Budgetary savings (dollars) would be large with no compromises in needy juveniles receiving appropriate evaluation and/or treatment services. Indeed, more needy people would receive help. Without a screening program, there is usually more risk of over or under-utilization of additional professional services.

ACDI Database

The ACDI system contains a proprietary database. Earlier, it was noted that all ACDI used diskettes are returned to BDS, and the test data along with related demographics are downloaded into the ACDI database. This expanding database allows ongoing research and testing program summary capabilities that were not possible before. Ongoing research insures quality control. Test program summaries provide program self-evaluation.

Built-in Database

The built-in database permits ongoing research and annual program summary – at no additional cost. When the 25 or 50 tests on a diskette are used, that diskette is returned to BDS and downloaded into the ACDI database. Advantages of a built-in database are many and include database (research) analysis and the provision of annual summary reports. The ACDI is restandardized annually on a state-by-state basis at no additional cost to users.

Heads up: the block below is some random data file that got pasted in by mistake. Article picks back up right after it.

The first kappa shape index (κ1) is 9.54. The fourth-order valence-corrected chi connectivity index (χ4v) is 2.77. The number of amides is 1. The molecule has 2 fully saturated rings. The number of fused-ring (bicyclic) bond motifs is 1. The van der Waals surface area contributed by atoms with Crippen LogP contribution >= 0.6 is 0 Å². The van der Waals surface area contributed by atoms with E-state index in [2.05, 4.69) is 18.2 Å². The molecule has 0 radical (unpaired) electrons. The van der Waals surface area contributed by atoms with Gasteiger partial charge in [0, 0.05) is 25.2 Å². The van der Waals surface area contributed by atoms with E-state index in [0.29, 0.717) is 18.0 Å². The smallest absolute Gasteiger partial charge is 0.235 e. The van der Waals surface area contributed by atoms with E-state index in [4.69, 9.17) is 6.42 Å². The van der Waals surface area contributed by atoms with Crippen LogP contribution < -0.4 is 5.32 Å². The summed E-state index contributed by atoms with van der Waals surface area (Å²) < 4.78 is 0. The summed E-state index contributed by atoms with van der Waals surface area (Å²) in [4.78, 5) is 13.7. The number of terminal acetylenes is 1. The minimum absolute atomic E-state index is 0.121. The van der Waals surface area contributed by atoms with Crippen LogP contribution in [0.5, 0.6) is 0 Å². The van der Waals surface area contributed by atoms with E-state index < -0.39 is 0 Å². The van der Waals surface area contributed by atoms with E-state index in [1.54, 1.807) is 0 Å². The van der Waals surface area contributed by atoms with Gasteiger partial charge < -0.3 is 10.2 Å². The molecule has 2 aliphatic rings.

In summary, having all used ACDI test data centrally filed at BDS’s offices in the ACDI database has many advantages. Database analysis permits ongoing cost efficient research that includes scale alpha coefficients, frequency distributions, correlations, ANOVA, cross-tab statistics along with reliability, validity and accuracy determinations.

Reliability and Validity

The ACDI has a built-in database that insures inclusion of all administered tests in a confidential (no names) manner. And, these reliability, validity and accuracy statistics are reported in the document titled “ACDI: An Inventory of Scientific Findings.” Database analysis continues to demonstrate that ACDI scales maintain very high reliability coefficients.